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Q&A: Property guardians and ASTs

Question

I own a portfolio of commercial premises. One of the properties is a former office block. I have recently obtained planning permission to convert the block into residential flats. While the application was being processed, I granted a number of licences to property guardians to protect the property. As we are ready to proceed with the development, I have sought to terminate the licences, but two of the licensees have e-mailed me to say that they will defend any possession proceedings on grounds that they have assured shorthold tenancies. Am I likely to obtain possession at a first possession hearing?

Answer

If any possession proceedings are defended on grounds that the licensees have in fact been granted ASTs, much will turn on the precise terms of the agreements entered into and the surrounding circumstances at the inception of the agreements. If the occupants file defences, then the court, at the first possession hearing, may decide the claim or give case management directions. The test which the court will apply is whether the defences have a real prospect of success.

Explanation

The grant of a licence to occupy does not create an interest in land and amounts to permission for the licensee to occupy land. The label on the face of the agreement is not necessarily determinative of the nature of the agreement, and a document headed “licence” can in fact amount to a tenancy, including an AST.

It has long been established that the hallmarks of a tenancy are the grant of exclusive possession, for a term at a rent. So, the terms of the agreement will be relevant and you may wish to seek advice as to the nature of the particular agreement which you entered into with the occupants.

Decisions in the courts have turned on their particular facts. In Camelot Property Management Ltd and another v Roynon (unreported, Bristol County Court, 24 February 2017), Roynon had exclusive use of two rooms within a former care home. No services were provided by the management company. However, the court held that Roynon had an AST. In Camelot Guardian Management Ltd v Khoo [2018] EWHC 2296 (QB), none of the guardians had exclusive possession of any part of a vacant office space and all areas were shared with other guardians. The court held that the guardians were licensees.

However, the Court of Appeal has recently heard a case involving property guardians. In Global 100 Ltd v Laleva [2021] EWCA Civ 1835; [2021] PLSCS 207, the court considered the strength of Maria Laleva’s defence that she had an AST and was not a licensee. As well as reviewing whether Laleva had exclusive occupation of any areas, the court also considered the surrounding circumstances about why she had been let into occupation.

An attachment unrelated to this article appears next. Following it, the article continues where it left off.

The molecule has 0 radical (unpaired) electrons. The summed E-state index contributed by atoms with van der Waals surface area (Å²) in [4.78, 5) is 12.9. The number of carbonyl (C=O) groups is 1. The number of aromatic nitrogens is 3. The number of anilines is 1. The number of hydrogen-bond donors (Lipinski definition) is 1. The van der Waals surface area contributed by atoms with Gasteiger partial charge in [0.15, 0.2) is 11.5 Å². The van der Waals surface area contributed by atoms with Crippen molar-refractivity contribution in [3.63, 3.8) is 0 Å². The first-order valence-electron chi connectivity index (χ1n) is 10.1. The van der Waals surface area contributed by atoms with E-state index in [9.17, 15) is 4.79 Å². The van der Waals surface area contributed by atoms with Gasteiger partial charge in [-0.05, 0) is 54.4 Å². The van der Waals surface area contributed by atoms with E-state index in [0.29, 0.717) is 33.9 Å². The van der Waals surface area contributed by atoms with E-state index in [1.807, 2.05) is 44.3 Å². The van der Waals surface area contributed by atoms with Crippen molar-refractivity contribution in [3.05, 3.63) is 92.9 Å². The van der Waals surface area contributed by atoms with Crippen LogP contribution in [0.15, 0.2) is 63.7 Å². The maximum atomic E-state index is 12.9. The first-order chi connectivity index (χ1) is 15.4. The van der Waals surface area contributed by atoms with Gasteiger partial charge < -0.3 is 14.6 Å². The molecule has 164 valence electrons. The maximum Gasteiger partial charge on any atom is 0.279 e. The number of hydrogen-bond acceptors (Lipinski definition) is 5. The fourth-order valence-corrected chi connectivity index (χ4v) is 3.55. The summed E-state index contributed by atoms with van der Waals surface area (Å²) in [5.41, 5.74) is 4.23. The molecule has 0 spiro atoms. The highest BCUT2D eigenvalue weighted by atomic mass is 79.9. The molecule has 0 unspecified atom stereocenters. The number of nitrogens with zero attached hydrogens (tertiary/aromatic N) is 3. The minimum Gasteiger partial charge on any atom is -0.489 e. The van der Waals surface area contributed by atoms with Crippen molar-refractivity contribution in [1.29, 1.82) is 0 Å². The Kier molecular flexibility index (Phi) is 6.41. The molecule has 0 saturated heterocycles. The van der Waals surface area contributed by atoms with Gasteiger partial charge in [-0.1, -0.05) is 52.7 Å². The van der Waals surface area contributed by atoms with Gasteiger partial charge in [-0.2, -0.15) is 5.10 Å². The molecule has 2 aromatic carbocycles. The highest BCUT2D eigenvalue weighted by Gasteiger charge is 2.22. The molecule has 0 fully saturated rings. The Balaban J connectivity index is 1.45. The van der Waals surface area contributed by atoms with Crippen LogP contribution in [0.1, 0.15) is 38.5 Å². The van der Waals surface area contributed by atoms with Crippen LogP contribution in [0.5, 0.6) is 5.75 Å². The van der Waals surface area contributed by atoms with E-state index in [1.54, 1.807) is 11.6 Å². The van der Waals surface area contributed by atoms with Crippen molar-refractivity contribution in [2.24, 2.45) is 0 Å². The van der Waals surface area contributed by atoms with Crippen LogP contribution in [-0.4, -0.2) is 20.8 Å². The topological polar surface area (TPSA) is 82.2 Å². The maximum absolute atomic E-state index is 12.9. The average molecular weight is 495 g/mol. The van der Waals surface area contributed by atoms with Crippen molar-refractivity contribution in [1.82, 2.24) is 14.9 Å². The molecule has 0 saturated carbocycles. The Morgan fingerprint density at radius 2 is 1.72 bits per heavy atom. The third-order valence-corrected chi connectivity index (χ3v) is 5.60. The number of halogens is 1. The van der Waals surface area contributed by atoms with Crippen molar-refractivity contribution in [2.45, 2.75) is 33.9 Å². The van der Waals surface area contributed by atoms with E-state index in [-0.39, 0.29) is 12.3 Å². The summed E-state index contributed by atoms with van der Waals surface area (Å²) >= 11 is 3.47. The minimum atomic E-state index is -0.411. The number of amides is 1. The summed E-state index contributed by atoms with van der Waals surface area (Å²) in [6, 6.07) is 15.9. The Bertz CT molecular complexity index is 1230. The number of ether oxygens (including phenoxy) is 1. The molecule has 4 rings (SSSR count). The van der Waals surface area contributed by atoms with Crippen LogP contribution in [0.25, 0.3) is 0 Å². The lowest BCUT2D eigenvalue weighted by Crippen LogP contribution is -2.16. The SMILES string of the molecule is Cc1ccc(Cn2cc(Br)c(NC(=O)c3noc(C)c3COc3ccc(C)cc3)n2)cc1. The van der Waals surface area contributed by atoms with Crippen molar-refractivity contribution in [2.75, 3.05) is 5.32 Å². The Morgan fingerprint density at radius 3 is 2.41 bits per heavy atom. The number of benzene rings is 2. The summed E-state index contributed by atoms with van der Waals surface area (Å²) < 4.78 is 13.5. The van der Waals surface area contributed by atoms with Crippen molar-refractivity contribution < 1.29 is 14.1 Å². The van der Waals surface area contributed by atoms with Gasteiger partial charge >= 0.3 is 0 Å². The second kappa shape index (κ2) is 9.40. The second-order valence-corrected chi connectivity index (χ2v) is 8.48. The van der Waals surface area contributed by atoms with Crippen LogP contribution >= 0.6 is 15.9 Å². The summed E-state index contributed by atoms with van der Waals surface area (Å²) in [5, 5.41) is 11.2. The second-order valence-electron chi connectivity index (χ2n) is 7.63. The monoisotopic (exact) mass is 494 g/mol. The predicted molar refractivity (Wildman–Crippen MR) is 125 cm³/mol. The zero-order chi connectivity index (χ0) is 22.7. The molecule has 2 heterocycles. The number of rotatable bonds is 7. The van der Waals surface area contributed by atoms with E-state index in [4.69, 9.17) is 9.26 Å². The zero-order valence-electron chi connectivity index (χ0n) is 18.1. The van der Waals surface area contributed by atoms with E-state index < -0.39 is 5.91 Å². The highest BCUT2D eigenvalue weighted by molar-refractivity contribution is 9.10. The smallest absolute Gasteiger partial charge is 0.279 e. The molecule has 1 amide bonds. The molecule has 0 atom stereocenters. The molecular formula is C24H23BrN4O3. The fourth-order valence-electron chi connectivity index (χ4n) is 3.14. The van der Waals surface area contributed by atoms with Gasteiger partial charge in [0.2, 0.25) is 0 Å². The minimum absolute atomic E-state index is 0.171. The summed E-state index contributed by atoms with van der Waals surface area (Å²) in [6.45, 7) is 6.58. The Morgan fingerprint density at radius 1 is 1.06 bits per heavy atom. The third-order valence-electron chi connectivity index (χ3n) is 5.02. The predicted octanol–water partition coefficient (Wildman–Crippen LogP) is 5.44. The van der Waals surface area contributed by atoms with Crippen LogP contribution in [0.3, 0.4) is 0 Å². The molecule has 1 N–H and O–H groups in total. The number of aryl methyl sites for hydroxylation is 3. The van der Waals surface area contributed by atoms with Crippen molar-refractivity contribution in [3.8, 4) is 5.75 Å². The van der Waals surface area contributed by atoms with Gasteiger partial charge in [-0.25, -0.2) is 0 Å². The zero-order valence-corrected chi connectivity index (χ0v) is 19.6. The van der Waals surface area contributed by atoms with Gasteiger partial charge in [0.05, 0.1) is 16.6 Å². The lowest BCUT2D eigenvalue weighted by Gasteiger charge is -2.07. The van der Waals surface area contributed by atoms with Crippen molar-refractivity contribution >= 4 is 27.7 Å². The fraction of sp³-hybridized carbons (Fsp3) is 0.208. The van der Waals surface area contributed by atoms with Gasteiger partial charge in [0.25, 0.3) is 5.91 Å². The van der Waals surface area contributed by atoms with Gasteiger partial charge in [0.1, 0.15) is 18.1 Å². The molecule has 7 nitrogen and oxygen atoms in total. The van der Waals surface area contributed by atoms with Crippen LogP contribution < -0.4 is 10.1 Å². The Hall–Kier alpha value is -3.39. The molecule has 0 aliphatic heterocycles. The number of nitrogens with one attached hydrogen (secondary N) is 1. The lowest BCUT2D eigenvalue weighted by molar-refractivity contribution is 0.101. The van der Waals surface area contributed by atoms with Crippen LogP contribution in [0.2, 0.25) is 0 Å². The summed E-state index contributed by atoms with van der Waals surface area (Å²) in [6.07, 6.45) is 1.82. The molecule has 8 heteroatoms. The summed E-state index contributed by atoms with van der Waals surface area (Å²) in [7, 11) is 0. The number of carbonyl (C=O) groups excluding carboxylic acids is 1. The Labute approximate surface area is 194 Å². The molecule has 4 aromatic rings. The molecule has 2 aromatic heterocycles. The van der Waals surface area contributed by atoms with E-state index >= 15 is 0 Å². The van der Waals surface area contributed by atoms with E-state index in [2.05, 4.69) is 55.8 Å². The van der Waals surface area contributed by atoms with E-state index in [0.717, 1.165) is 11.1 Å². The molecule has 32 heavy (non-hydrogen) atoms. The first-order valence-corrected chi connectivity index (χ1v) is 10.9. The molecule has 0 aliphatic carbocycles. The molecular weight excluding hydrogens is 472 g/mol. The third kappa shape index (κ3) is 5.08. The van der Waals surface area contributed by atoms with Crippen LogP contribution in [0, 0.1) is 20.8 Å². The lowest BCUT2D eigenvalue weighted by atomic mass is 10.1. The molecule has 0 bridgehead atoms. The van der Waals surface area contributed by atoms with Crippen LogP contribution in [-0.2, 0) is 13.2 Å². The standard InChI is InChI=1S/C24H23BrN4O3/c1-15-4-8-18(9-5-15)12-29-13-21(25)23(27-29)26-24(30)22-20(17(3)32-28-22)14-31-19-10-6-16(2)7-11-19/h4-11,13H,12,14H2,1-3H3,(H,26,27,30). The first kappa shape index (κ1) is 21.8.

The court found that the fact that Laleva had occupied the property in order to provide guardian services and had been selected by the licensor, Global 100, to do that, was highly material. It drew analogies with cases concerning service occupancies where a person who lives in a house does not have exclusive possession of it if it is essential to the performance of their duties to occupy that house or they are contractually required to occupy the house and this enables them to better perform their duties to a material degree. The Court of Appeal held that it was necessary for the provision of guardian services (to prevent intruders, antisocial behaviour and metal theft) that Laleva should occupy the property.

The terms of the agreement were also relevant as Laleva had non-exclusive occupation of the whole, not any particular part, of the property. The court concluded that, in light of the surrounding circumstances, her defence – that she had an AST – had no prospect of success.

Turning to the question of whether the court is likely to make a possession order at the first possession hearing, if the licensees file defences, it is certainly open to the court to do so.

Under rule 55.8(1) of the Civil Procedure Rules 1998, at the first possession hearing the court may decide the claim or give case management directions. CPR 55.8(2) provides that, where the claim is “genuinely disputed on grounds which appear to be substantial”, the court may make case management directions.

In Global 100, the Court of Appeal considered how CPR 55.8(2) is to be applied. It held that the test was that the defence must have a real prospect of success. This is the same test as currently exists for summary judgment applications under CPR 24, and so there are many cases on the application of that test. In Global 100, the Court of Appeal found, on the facts, that Laleva’s defences, that she had an AST or that the agreement was a sham, had no real prospect of success and a possession order was appropriate.


This content was first published in Estate Gazette. For more information on the above, please contact Laura Bushaway or your usual Charles Russell Speechlys contact.

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